Ninety three per cent of business owners surveyed by the Canadian Federation of Independent Business (CFIB) oppose the new employer health tax announced in last week’s provincial budget.
It replaces individual MSP premiums and comes into effect Jan. 1, 2019.
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Businesses with payrolls less than $500,000 will be exempt, but the federation’s B.C. vice-president says they estimate more than half his members running small and medium-sized businesses will have to pay the new tax.
“We estimate that despite the modest exemption, more than half of our members running small and medium-sized business will pay the new tax,” said CFIB vice president for B.C. and Albarta Richard Truscott. “Since only 17 per cent of them were able to afford to pay the MSP premiums for their employees, this is a brand new cost for many.”
“This new tax is a double whammy for those businesses owners. This doubling up is doubly wrong. The new tax should not take effect until the MSP premiums are totally phased out.”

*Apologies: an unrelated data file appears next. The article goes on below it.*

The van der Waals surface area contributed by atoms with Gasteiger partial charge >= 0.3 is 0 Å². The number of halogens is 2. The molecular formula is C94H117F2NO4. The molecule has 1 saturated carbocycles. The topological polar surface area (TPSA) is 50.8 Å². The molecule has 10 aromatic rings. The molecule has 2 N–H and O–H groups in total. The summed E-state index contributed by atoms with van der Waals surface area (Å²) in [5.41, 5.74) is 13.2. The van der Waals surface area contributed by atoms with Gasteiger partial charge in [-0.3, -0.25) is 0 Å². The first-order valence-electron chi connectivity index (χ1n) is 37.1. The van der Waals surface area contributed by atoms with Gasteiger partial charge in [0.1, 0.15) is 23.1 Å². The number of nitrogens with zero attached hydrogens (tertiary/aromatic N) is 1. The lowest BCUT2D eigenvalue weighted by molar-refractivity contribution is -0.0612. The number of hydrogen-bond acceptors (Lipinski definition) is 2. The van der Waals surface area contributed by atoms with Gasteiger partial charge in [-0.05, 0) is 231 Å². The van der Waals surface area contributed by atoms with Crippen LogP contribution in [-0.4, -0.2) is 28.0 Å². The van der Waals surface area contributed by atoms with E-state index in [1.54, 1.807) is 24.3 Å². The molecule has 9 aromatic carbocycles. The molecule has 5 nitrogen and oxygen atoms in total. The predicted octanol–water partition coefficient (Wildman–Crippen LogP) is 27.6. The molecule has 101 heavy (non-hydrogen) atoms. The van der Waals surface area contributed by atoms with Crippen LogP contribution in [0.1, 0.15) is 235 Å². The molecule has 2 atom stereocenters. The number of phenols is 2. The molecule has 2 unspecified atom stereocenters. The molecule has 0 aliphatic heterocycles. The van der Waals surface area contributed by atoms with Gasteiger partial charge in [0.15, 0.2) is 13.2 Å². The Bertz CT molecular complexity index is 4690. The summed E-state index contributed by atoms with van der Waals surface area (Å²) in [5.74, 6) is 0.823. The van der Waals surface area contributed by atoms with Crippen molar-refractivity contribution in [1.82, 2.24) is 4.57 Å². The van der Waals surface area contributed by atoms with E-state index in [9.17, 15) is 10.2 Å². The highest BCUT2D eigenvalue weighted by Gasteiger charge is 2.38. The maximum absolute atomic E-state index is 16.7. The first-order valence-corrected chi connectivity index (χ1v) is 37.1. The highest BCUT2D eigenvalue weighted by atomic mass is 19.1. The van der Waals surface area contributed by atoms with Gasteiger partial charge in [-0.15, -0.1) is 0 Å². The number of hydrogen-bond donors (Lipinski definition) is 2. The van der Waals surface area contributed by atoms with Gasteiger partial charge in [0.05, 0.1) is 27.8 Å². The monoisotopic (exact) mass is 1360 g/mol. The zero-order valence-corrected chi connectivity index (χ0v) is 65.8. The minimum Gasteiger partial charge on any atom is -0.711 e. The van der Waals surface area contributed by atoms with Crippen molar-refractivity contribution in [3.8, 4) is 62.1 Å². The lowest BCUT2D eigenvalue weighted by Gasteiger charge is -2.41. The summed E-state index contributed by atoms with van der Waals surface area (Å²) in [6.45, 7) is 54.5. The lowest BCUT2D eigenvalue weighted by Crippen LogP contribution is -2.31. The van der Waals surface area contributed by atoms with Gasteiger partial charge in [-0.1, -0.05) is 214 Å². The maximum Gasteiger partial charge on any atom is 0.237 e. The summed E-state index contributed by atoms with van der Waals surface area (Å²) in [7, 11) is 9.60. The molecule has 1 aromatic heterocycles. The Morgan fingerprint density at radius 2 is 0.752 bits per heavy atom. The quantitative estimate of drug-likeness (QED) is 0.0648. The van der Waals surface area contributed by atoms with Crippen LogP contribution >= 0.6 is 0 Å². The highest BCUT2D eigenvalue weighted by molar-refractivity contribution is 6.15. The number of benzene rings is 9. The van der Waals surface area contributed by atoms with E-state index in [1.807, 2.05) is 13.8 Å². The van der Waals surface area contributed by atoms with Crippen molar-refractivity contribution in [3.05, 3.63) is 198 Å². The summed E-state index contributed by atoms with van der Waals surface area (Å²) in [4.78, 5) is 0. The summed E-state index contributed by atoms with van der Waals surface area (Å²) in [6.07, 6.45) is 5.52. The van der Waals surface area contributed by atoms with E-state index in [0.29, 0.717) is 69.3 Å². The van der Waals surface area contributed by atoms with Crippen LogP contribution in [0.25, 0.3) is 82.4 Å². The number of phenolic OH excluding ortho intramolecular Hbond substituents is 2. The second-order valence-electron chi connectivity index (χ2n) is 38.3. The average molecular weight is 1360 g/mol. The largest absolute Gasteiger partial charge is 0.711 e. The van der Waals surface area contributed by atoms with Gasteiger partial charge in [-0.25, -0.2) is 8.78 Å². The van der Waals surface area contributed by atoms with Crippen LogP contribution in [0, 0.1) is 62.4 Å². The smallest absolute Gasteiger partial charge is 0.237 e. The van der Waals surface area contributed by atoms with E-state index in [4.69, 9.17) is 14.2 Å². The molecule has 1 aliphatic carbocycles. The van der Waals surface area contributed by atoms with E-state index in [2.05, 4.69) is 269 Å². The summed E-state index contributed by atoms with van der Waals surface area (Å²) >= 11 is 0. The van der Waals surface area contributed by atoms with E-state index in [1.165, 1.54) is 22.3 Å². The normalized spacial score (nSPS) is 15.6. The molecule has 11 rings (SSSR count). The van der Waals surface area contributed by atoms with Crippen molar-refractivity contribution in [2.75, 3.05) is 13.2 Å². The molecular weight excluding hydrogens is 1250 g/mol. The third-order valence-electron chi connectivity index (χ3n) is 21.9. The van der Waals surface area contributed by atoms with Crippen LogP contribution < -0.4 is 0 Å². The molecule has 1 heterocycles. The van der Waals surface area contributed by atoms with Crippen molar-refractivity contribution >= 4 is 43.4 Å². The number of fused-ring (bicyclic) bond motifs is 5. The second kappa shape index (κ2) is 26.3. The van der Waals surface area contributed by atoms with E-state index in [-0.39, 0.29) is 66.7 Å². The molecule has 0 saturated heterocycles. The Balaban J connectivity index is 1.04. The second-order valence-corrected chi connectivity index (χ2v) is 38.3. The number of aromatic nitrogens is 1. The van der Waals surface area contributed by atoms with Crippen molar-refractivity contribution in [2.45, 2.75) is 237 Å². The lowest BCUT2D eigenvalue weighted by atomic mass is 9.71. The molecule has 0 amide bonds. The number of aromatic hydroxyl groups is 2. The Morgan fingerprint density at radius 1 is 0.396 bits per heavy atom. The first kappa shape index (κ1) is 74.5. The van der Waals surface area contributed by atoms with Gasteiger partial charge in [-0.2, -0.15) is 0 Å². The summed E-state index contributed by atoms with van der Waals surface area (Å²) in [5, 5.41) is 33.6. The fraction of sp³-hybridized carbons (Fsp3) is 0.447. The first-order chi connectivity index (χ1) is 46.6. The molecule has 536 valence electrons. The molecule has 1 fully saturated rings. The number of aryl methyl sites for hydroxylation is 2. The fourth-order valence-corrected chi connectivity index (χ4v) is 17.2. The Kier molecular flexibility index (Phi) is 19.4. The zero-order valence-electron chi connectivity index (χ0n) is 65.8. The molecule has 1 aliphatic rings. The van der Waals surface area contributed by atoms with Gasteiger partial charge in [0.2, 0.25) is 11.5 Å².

Municipalities are also raising concerns about how the new tax will affect their payrolls.
The City of Burnaby, for example, will be on the hook for $3.3 million, while Coquitlam is looking at a tab of $600,000.
“Partly because of the way it’s being calculated, we will be paying double,” said Coquitlam Mayor Richard Stewart. “We will be paying half the MSP plus the new tax. For next year alone, it’s about $1.1 million, which amounts to about a full percentage point of property tax.”
Vernon Mayor Akbal Mund says it’s going to cost his city about $448,000.
“It works out to about a 1.5 percent increase on property taxes. We’re a very small municipality, we set our budgets. There’s no extra money sitting there.”
MSP premiums are slated to be phased out in 2020.
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